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Digital supply and use tables, 2017 to 2020

Released: 2023-07-25

The contribution of the digital economy to total gross domestic product (GDP) trended up from 5.2% ($104 billion) in 2017 to 5.9% ($123 billion) during the COVID-19 pandemic in 2020. The share of the sector in overall jobs followed a similar trend, increasing from 4.0% of total jobs in 2017 to 5.0% in 2020. While the total number of jobs in the digital economy increased from 757,000 in 2017 to 879,000 in 2019, there was a slight decrease to 872,000 in 2020. The economic output of the sector remained stable as the rest of the economy declined in 2020 and employment declined by 0.8%, compared with a drop of 10.4% in the non-digital industries.

Measuring the digital economy: the Canadian digital supply and use tables, 2017 to 2020

Figures on the role of the digital economy are now available from updated Canadian digital supply and use tables (SUTs) for 2017 to 2019, and the newly published 2020 tables. These tables provide an important tool for understanding the impacts of digitization on economic activity. The Canadian digital SUTs present enhanced details on digitally enabling infrastructure and the supply and uses of digital products and digitally ordered and digitally delivered goods and services. The figures are based on the Organisation for Economic Cooperation and Development framework for measuring the digital economy.

The information and communication technology (ICT) sector dominated production in the digital industries, contributing to 5.3% of total GDP in 2020. Retailers and wholesalers operating only online (0.27% of total GDP), digital-only firms providing financial and insurance services (0.14%), and digital intermediary platforms (for example, firms that provide restaurant delivery services) (0.12%) ranked next in contributions.

The software and telecommunications industries made the largest contributions to the digital economy. In 2020, software accounted for 2.6% of GDP and 2.4% (422,000) of jobs. Telecommunications contributed to 1.9% of GDP and 0.7% (121,000) of jobs.

Among the digital industries, the contribution to jobs differed noticeably from the contribution to GDP. The ICT sector contributed 89.4% of the GDP of the digital sector, but a noticeably lower 77.4% of jobs in 2020. This was driven mainly by the telecommunications industry, which made a lower contribution to jobs than to GDP, and conversely by the digital intermediaries and data- and advertising-driven digital platforms, which made a larger contribution to jobs than to GDP. The differing contributions can be seen through the large differences in the GDP-to-jobs ratio of these industries, which ranged from $319,000 of value added per job in telecommunications, to $63,000 for data- and advertising-driven digital platforms, and $33,000 among digital intermediaries.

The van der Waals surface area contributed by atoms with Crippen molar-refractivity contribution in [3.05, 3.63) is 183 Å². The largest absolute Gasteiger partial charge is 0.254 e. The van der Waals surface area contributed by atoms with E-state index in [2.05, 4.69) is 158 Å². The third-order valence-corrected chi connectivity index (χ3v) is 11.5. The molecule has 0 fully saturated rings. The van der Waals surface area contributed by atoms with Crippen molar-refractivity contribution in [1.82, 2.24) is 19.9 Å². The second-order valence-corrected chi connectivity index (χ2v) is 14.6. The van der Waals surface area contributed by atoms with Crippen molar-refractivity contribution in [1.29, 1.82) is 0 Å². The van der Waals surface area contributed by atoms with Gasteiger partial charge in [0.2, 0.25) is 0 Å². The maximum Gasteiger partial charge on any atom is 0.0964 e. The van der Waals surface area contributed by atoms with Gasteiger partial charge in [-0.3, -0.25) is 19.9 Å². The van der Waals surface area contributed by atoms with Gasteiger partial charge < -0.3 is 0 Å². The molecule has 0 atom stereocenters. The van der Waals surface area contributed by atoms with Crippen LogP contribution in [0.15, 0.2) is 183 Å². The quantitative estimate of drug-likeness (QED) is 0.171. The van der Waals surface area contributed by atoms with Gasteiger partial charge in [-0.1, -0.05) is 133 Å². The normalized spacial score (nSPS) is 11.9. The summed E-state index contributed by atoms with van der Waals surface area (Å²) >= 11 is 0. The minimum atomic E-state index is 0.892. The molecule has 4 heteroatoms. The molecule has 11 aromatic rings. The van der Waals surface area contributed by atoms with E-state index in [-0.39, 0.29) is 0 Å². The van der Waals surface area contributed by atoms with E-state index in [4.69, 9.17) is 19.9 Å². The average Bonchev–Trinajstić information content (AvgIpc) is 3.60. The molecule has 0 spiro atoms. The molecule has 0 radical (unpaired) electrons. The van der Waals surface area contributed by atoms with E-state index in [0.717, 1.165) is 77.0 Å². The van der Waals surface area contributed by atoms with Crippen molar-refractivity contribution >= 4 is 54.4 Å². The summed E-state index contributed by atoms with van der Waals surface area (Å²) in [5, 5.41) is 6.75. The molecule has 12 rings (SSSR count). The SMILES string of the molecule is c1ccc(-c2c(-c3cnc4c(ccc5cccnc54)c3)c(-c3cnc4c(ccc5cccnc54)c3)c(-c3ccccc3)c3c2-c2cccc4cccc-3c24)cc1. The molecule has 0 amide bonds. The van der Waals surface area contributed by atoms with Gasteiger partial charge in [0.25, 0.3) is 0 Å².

At 5.9% ($123 billion) of Canadian GDP in 2020, the digital economy ranked below finance and insurance ($147 billion) in relative size. It was slightly above educational services ($117 billion).

Chart 1  Chart 1: Industry shares of gross domestic product, 2020
Industry shares of gross domestic product, 2020

The digital industries accounted for 5.4% ($211 billion) of total gross output in 2020. Digitally-ordered products represented 7.6% ($361 billion) of total supply, while digitally delivered services represented 2.7% ($127 billion) of total supply.

Most digitally ordered products (69.6%) were sourced directly from the supplier, whereas 29.2% were purchased through domestic retailers and wholesalers. Digital intermediary platforms were responsible for the remaining 1.2%, with non-resident platforms having double the activity relative to domestic platforms.

Overall, 8.9% of imports ($62 billion) were digitally ordered, which slightly exceeded the share of digitally ordered goods and services from domestic producers, at 7.5% ($291 billion).

The digital industries provided 78.2% of the domestic supply of digitally delivered products. The share of digitally delivered products in domestic production (2.6%) was lower than its share in imports (2.9%).

While the digital SUTs are only compiled at the Canada level, it is nonetheless possible to use industry level information to derive impacts on production and jobs by province and territory. In 2020, the digital economy made the largest contributions to the economies of Ontario (7.2%), Quebec (6.0%) and British Columbia (5.5%). Its lowest presence was in Nunavut (2.5%) and Saskatchewan (3.2%).

In 2020, following the beginning of the pandemic, the share of the digital economy in provincial GDP progressed in most provinces and territories except for Prince Edward Island, where it remained stable, and Yukon and Nunavut, where it regressed slightly.

In 2020, 83.2% (717,000) of digital economy jobs were concentrated in Ontario, Quebec and British Columbia. These were also the provinces that had the highest proportions of digital economy jobs: Ontario (5.9%), Quebec (5.0%), and British Columbia (4.8%). The lowest proportions were in Nunavut (0.9%), the Northwest Territories (1.8%), Newfoundland and Labrador (2.4%), and Prince Edward Island (2.4%). Software production in Ontario and Quebec alone accounted for 313,000 jobs.


The digital supply and use tables for 2017 to 2020 are available on request.

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